Once a month I hope to feature a post by a guest author, giving some of the lovely writers that I know a chance to add their voice to Goose Hill. Today’s post comes from Laura Allnutt, my best friend, apartment-mate, and fellow writer. Laura holds an MFA in fiction from Fairfield University and is currently working on a novel to submit to a contest in October. Read more about her in just about any of my posts.
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I suffered from insomnia as a child, lying awake for hours after my parents put me to bed and rising much earlier than everyone else. In those dark, lonely hours of sleeplessness, my childhood monsters didn’t hide under the bed or in the closet; they whispered my fears in the silence.
My dad found me one night sobbing into my pillow and asked what was wrong.
“I’m just thinking about you and Mommy dying!” I said.
“Why would you think something ridiculous like that?” he said. “Stop thinking about it and go to sleep.”
But I often thought about it and sometimes still do. I’ve spent the majority of my life trying to avoid loss.
Everything I own has a place—a drawer, a shelf, a closet, a space under the bed—so that I know where it is. If something is not in its place, it frustrates me because things are not supposed to disappear.
If you’re not careful, you’ll want to avoid love altogether.
But you can’t shelve and secure loved ones so that you’ll always know where to find them. The potential of loss makes love both wonderful and dangerous. Sometimes, if you’re not careful, you’ll want to avoid love altogether.
When Sarah started talking about getting a dog, I didn’t want one. If you’ve read any book or seen any movie about dogs, you know the heartbreak of owning a canine. Old Yeller, Where the Red Fern Grows, My Dog Skip, Marley and Me, Hachi. We’ve been warned: they will all die.
The average dog lives eight to fifteen years. Those years could be your childhood, college and grad school, the time it took to pay off your car. It sounds long in the moment, but when it’s over, it’s merely a snapshot of life, time quickly spent.
But Sarah was aching for a dachshund, and the puppy pictures online were irresistible, especially the brown-and-tan male. We even came up with a name we both loved. Soon we found ourselves on a two-hour journey to the deep Kentucky South, off the interstate and onto roads that rolled through fields of corn and tobacco.
I was mentally guarded against the cuteness to come.
As we wondered over hill and dale, I told myself, “After we look at the puppies, I’ll tell Sarah it’s a bad idea. We can’t get a dog.” I was firm in my resolution, prepared and mentally guarded against the cuteness to come.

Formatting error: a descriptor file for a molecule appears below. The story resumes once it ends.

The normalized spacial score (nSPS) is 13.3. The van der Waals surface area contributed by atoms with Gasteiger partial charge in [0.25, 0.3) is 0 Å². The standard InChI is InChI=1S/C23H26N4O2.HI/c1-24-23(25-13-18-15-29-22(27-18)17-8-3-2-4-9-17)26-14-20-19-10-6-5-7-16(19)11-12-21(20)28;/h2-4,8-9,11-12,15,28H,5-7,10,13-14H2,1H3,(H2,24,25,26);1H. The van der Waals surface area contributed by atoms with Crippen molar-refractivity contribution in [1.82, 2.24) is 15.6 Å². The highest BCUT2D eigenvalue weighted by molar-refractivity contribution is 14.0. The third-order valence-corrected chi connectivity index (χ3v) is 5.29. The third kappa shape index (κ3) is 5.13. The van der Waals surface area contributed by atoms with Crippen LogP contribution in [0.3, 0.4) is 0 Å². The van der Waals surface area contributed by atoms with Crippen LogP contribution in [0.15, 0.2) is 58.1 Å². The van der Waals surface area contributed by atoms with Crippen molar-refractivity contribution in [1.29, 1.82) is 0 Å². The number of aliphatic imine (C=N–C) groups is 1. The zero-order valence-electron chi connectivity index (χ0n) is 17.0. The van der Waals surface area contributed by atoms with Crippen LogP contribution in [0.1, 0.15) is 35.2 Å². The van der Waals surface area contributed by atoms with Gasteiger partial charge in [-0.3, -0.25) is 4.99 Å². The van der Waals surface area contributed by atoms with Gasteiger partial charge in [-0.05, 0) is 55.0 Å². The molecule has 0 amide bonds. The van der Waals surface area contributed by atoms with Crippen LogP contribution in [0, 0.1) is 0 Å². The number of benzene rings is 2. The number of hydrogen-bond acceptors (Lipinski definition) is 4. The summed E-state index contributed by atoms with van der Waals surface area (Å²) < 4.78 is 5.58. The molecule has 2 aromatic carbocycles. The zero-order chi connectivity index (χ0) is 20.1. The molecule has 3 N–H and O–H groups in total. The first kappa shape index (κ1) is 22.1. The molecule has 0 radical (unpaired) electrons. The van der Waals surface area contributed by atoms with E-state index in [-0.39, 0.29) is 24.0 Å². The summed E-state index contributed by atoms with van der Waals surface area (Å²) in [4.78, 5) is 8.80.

My family had dogs before. I knew what it was like to meet the breeder and watch the litter fumble out of the kennel, rolling and flopping and licking at your feet. You pick the puppy that shows you the most attention, the one who looks up at you with longing in his eyes. It’s an egotistical problem that people the world over have fallen for, but not today.
When we finally found the breeders’ home, their granddaughter led us around back to the long row of kennels. The puppies were in the one on the far left, a black-and-tan female, a piebald male, and the brown-and-tan male we came for. The rest had already been sold. The female and piebald pushed to the front, fighting to be the first out of the pen, while our brown-and-tan waited from behind, wanting out but afraid of the kennel door. He got trapped behind it when the granddaughter pushed it open and sat there, sad and dejected as if he’d lost another chance to have a home.
The granddaughter pulled him out and handed him to Sarah. He pushed himself as far up under her neck as he could and nestled in, whimpering and moaning. She rocked him a moment and then handed him to me, where he also pushed up to nuzzle his nose into my neck. Only this time, he stopped crying.
It was dramatic and pathetic, and I almost fell for it, but I was still ready to hand him back.
“Come on inside,” the granddaughter said.
We followed, pup in hand, to the kitchen where the breeder was filling out the paperwork. He talked about feedings and vaccines, but I thought about Skip and Hachi. I tried to put the puppy down, but he cried again, so I settled him on my lap and lifted his long nose to look into his small green eyes. But with his breath on my hand, I thought of a scene from The Avengers: Age of Ultron, in which Ultron tells Vision that humans are doomed.
“Yes,” Vision says, “but a thing isn’t beautiful because it lasts. It’s a privilege to be among them.”
“You got a name picked out?” the breeder asked.
Sarah and I shared a glance, and I rubbed the puppy’s chin. “We do,” I said. “It’s Dudley.”
I still don’t like the idea of loss, but I’m learning to enjoy those I love while I’m able. After all, it is a privilege to be among them.